Dermatologist: “Eczema is Not Just Skin Deep.”

JULY 28, 2016
Ryan Black
dermatology, atopic dermatitis, AD, eczema, eczema risks, dermatologists, AAD, American Academy of Dermatology, children's health, pediatrics, pediatric medicine, primary care, sleep, internal medicine, external medicine, family medicine, rashes, skin disease, immune health, sleep cycles, risks, press releaseFor millions of Americans, including as many as one in four children, the painful skin irritation of atopic dermatitis (AD, or eczema), may only be the tip of the iceberg.

A release published today by the American Academy of Dermatology details a litany of medical ailments that eczema patients may also find themselves at risk for. Dr. Jonathan Silverberg, MD, PhD, assistant professor at Northwestern University’s Feinberg School of Medicine and a Fellow of the Academy, says that atopic dermatitis “can have a serious impact on patients’ quality of life and overall health, both physically and mentally.”

The skin-level nature of eczema, however, is the genesis of those mental concerns. According to Silverberg, the rashes spur anxiety and depression. These issues can be exacerbated by sleep disturbance, which is quite common among AD sufferers.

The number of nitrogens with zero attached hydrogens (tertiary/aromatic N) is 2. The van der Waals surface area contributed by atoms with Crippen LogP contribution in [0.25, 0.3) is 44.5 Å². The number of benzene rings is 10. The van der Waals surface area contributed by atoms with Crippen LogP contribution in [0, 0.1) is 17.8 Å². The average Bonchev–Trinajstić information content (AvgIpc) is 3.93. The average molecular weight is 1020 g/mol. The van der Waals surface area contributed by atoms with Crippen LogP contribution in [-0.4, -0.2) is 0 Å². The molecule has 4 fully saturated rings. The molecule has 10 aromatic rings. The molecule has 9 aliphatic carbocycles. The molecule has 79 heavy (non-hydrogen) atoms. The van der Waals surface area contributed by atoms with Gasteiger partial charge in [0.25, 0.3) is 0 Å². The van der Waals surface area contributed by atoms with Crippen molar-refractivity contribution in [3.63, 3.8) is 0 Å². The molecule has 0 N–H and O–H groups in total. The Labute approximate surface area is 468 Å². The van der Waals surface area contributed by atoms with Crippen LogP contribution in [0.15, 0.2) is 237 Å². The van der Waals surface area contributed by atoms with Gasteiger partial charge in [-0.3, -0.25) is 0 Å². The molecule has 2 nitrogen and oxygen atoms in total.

Among the physical conditions that Silverberg alleges AD can predispose people to are asthma, food allergies, hay fever, and even obesity or cardiovascular disease. While the exact connections are unclear, the physician believes they may be the result of inflammation impacting the entire body, or from compromised overall immunity as a result of the aforementioned mental and sleep effects.

The disease may also open its victims up to increased chance of infection. Since it compromises the skin barrier, bacterial skin infections like cellulitis and impetigo can develop. Negative impacts on the immune system weaken the body’s ability to fight internal infections, as well.

Because of its ability to disrupt sleep patterns and thus lessen immunity, the negative effects of eczema can become infuriatingly cyclical and self-sustaining. “Atopic dermatitis can be extremely frustrating for patients,” Silverberg says, “but there are effective treatments available, as well as several new treatment options in development that look very promising.” He recommends that sufferers seek advice from a board-certified dermatologist for the best course of action. 

Related Coverage >>>
Copyright© MD Magazine 2006-2020 Intellisphere, LLC. All Rights Reserved.